February 9, 2007
IRWINDALE, Calif., Feb. 9, 2007 —In celebration of Black History month, Southern California Edison (SCE) will host its fifth “Connecting the Evolution of Electricity to Black History” event today from 10 a.m. to noon at its Customer Technology Application Center here.
Community- and faith-based organizations from throughout the Southland will join SCE employees, managers, and executives, and black-owned businesses in recognizing the contributions made by African Americans to modern technology, especially electricity. Southern California inventors also will attend.
“African American inventors have made significant contributions to modern technology and the electric industry,” said SCE’s Afarah Board, event coordinator. “Our celebration is to honor those we know of and to personally acknowledge those living in our service territory, people like Keith E. Gipson, Clayton Webb, and Joseph Jackson.”
Gipson is the co-inventor of an Internet-based system that performs facility and energy management for large corporations. Webb is the developer of an automated meter reading system. Jackson is the developer of a device that allows parents to better control their children’s television viewing.
Keynote speaker at the event will be John W. Mack, one of the most distinguished and widely recognized African American leaders in Southern California and the president of the Los Angeles Police Commission. The recipient of numerous awards for his work in education, the humanities, and public policy, Mack was appointed to the commission in 2005 and is the former president of the Los Angles Urban League, one of the most successful nonprofit community organizations in Los Angeles.
The master of ceremonies will be Beverly White, reporter and anchor at KNBC-4. Prior to joining KNBC-4 in 1992, White was on the award-winning team that covered Hurricane Andrew for WTVJ in Miami, Fla. In 1997, New Times magazine named White best local news reporter and in 2000 Essence magazine designated White a “Live Shot Diva.” White is a past president of the Los Angeles chapter of the National Association of Black Journalists. She currently lives in Los Angeles with her family.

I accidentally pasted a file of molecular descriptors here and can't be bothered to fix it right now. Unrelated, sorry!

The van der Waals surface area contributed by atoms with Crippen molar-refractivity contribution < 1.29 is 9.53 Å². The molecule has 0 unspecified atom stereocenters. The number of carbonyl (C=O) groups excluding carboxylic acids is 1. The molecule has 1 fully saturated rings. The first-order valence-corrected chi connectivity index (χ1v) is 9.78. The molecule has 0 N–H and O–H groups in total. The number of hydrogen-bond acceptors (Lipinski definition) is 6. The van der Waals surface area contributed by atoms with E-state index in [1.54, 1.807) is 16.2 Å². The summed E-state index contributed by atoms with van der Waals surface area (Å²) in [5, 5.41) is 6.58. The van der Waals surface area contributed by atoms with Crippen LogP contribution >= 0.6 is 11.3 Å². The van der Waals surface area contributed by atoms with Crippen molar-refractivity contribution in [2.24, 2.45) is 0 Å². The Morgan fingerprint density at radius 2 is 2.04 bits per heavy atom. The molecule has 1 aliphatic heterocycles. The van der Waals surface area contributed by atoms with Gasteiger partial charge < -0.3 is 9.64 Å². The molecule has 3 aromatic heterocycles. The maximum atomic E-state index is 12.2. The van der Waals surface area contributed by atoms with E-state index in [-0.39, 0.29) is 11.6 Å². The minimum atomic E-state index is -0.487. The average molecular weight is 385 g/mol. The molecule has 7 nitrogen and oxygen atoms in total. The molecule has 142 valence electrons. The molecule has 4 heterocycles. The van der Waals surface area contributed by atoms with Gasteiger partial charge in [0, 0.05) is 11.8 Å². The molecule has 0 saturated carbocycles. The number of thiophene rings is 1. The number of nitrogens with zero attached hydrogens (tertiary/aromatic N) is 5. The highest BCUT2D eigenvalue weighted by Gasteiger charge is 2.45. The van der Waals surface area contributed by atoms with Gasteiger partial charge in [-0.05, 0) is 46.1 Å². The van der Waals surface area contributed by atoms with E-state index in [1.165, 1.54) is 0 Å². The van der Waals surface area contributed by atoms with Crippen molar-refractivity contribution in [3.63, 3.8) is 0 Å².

On display will be artifacts of famed inventor Thomas A. Edison, as well as Louis Latimer, a black inventor, patent expert, and draftsman. Biographical information also will be available on dozens of African Americans who have contributed to the development of modern technology, among them Otis Boykin, who invented an electrical device used in all guided missiles; Granville T. Woods, who patented 35 electrical and mechanical devices; Frederick M. Jones, who patented more than 60 inventions, including the first refrigeration for long-haul trucks; and Beulah L. Henry, nicknamed “The Lady Edison,” who patented 49 inventions, including a vacuum ice cream freezer.
“Edison is very pleased to be a part of an event that brings together the legacies of so many landmark inventors who have impacted the hopes and dreams of the African American community,” said SCE’s Board.
More information on African American inventors is available at www.sce.com/inventors.
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An Edison International company, Southern California Edison is one of the nation’s largest electric utilities, serving a population of more than 13 million via 4.7 million customer accounts in a 50,000-square-mile service area within central, coastal and Southern California.